|dc.description.abstract||Despite the fact that functional gastrointestinal disorders (FGID), such as
irritable bowel syndrome, are common, our understanding of them is limited.
The Joint Hypermobility Syndrome (JHS) is a common non-inflammatory
connective tissue disorder which is thought to be associated with FGID
although this has never been proven. Thus, further understanding of the link
between JHS and GI symptoms is warranted.
Our aim was to fully characterise the gastrointestinal (GI) manifestations of
JHS, to determine if there is a true association between GI symptoms in JHS
and FGID, and to determine the factors that are involved in this association.
Using a cross-sectional design I demonstrate in the first study that patients with
a known diagnosis of JHS who are referred from rheumatologists to
gastroenterologists have significantly increased gastro-oesophageal symptoms,
alternating bowel habit, bloating and abdominal pain compared to other patients
referred to the GI clinics. Autonomic factors, and to a lesser extent, somatic
hypersensitivity factors appear to mediate the association between JHS and
In the second study, I demonstrate that healthy university students with JHS are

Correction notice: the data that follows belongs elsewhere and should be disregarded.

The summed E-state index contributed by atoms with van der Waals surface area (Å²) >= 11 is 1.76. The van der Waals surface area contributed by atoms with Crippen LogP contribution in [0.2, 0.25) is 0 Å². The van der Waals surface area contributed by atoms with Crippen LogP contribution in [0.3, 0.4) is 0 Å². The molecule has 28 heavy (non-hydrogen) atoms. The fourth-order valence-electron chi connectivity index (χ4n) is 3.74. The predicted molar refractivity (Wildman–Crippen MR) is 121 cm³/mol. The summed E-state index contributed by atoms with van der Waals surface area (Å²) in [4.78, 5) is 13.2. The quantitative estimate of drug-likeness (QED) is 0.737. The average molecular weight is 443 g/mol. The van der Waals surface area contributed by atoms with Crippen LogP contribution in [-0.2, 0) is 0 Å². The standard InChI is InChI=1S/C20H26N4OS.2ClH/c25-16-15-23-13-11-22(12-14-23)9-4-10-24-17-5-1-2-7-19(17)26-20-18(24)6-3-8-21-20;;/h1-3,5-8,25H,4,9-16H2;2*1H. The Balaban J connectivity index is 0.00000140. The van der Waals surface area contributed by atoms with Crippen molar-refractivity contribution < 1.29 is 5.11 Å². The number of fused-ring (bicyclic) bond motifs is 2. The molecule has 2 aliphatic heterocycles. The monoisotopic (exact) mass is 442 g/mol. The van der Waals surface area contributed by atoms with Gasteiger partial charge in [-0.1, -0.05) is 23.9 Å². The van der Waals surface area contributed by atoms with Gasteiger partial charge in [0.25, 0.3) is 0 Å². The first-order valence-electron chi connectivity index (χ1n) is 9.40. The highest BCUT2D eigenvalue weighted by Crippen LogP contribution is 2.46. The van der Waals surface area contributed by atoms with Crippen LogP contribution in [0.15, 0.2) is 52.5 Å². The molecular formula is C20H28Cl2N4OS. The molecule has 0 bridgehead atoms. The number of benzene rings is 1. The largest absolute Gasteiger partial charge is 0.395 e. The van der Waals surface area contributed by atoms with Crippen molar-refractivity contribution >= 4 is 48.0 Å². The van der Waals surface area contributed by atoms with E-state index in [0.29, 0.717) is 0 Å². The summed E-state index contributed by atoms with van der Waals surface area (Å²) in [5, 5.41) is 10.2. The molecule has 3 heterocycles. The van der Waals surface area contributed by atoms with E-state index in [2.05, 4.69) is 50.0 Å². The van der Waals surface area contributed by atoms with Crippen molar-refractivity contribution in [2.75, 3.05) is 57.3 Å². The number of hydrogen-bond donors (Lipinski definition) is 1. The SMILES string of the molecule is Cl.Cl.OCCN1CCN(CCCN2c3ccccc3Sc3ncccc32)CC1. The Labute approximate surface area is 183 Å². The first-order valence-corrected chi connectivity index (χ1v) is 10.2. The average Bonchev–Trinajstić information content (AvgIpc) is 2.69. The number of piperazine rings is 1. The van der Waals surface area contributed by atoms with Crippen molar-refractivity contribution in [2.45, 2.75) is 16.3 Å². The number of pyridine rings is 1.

more likely to experience postprandial dyspeptic symptoms compared to those
without JHS. Although autonomic and somatic symptoms are increased in JHS
their presence does not seem to confound the association with GI symptoms in
this group of healthy individuals.
In a case-control study of patients attending secondary care GI clinics, I
demonstrate that JHS is overrepresented in patients with FGID and reflux
disease but not in those with organic disease. Furthermore, the association with
FGID is specifically with postprandial distress syndrome and this association is
dependent on autonomic factors.
In the final chapter, I confirm that abnormalities in GI physiology are common in
JHS patients with GI symptoms attending a physiology unit. 60% of JHS
patients with reflux symptoms have non-erosive pathological acid reflux, 56%
with dysphagia have oesophageal hypomotility, and 87% with dyspeptic
symptoms have gastroparesis.
My studies suggest that there is overlap between JHS, gastro-oeosphageal
symptoms, FGID and GI dysmotility. Understanding the mechanisms underlying
GI involvement in JHS may further our understanding of FGID.||en_US